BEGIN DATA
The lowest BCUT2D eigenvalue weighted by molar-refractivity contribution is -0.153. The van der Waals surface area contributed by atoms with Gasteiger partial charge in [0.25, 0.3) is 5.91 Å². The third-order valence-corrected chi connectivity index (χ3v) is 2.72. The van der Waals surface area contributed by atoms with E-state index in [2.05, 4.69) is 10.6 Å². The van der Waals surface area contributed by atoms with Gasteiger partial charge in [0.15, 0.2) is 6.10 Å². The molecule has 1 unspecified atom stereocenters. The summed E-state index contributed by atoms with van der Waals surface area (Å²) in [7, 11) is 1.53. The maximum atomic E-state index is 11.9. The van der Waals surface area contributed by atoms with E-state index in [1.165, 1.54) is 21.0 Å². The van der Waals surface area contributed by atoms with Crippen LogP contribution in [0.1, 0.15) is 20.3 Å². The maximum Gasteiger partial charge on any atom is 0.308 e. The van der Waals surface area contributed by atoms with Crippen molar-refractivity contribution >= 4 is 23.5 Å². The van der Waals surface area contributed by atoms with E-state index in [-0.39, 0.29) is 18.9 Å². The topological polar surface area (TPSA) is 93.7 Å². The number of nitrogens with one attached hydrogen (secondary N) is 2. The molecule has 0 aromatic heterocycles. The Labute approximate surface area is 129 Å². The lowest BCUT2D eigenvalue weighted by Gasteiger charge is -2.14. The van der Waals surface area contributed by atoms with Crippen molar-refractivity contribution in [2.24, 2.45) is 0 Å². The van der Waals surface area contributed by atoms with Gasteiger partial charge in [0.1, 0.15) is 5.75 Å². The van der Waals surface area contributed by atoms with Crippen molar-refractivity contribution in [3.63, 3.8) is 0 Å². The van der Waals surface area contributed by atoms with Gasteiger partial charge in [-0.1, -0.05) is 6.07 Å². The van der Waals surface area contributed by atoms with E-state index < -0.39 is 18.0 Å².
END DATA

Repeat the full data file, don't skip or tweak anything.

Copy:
The lowest BCUT2D eigenvalue weighted by molar-refractivity contribution is -0.153. The van der Waals surface area contributed by atoms with Gasteiger partial charge in [0.25, 0.3) is 5.91 Å². The third-order valence-corrected chi connectivity index (χ3v) is 2.72. The van der Waals surface area contributed by atoms with E-state index in [2.05, 4.69) is 10.6 Å². The van der Waals surface area contributed by atoms with Gasteiger partial charge in [0.15, 0.2) is 6.10 Å². The molecule has 1 unspecified atom stereocenters. The summed E-state index contributed by atoms with van der Waals surface area (Å²) in [7, 11) is 1.53. The maximum atomic E-state index is 11.9. The van der Waals surface area contributed by atoms with E-state index in [1.165, 1.54) is 21.0 Å². The van der Waals surface area contributed by atoms with Crippen LogP contribution in [0.1, 0.15) is 20.3 Å². The maximum Gasteiger partial charge on any atom is 0.308 e. The van der Waals surface area contributed by atoms with Crippen molar-refractivity contribution >= 4 is 23.5 Å². The van der Waals surface area contributed by atoms with E-state index in [-0.39, 0.29) is 18.9 Å². The topological polar surface area (TPSA) is 93.7 Å². The number of nitrogens with one attached hydrogen (secondary N) is 2. The molecule has 0 aromatic heterocycles. The Labute approximate surface area is 129 Å². The lowest BCUT2D eigenvalue weighted by Gasteiger charge is -2.14. The van der Waals surface area contributed by atoms with Crippen molar-refractivity contribution in [2.24, 2.45) is 0 Å². The van der Waals surface area contributed by atoms with Gasteiger partial charge in [0.1, 0.15) is 5.75 Å². The van der Waals surface area contributed by atoms with Crippen molar-refractivity contribution in [3.63, 3.8) is 0 Å². The van der Waals surface area contributed by atoms with Gasteiger partial charge in [-0.1, -0.05) is 6.07 Å². The van der Waals surface area contributed by atoms with E-state index < -0.39 is 18.0 Å².